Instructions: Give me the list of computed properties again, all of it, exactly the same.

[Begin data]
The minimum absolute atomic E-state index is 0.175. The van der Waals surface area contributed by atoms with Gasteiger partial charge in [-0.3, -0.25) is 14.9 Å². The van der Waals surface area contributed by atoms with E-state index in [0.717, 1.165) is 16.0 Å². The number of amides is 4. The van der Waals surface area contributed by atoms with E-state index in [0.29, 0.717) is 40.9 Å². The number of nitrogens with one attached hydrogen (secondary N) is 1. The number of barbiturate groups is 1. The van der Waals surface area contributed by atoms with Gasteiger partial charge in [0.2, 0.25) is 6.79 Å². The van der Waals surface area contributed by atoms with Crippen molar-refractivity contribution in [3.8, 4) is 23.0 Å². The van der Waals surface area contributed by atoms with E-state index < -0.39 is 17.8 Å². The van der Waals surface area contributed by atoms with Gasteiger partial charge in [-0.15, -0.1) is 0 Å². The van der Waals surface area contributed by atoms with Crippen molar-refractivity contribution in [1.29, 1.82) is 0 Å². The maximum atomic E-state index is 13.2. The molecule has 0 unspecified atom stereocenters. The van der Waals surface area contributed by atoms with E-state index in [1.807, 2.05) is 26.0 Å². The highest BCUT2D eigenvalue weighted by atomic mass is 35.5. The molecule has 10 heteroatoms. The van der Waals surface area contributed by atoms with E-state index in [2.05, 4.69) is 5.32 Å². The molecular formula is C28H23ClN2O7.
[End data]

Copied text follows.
The minimum absolute atomic E-state index is 0.175. The van der Waals surface area contributed by atoms with Gasteiger partial charge in [-0.3, -0.25) is 14.9 Å². The van der Waals surface area contributed by atoms with E-state index in [0.717, 1.165) is 16.0 Å². The number of amides is 4. The van der Waals surface area contributed by atoms with E-state index in [0.29, 0.717) is 40.9 Å². The number of nitrogens with one attached hydrogen (secondary N) is 1. The number of barbiturate groups is 1. The van der Waals surface area contributed by atoms with Gasteiger partial charge in [0.2, 0.25) is 6.79 Å². The van der Waals surface area contributed by atoms with Crippen molar-refractivity contribution in [3.8, 4) is 23.0 Å². The van der Waals surface area contributed by atoms with E-state index < -0.39 is 17.8 Å². The van der Waals surface area contributed by atoms with Gasteiger partial charge in [-0.15, -0.1) is 0 Å². The van der Waals surface area contributed by atoms with Crippen molar-refractivity contribution in [1.29, 1.82) is 0 Å². The maximum atomic E-state index is 13.2. The molecule has 0 unspecified atom stereocenters. The van der Waals surface area contributed by atoms with E-state index in [1.807, 2.05) is 26.0 Å². The highest BCUT2D eigenvalue weighted by atomic mass is 35.5. The molecule has 10 heteroatoms. The van der Waals surface area contributed by atoms with E-state index in [2.05, 4.69) is 5.32 Å². The molecular formula is C28H23ClN2O7.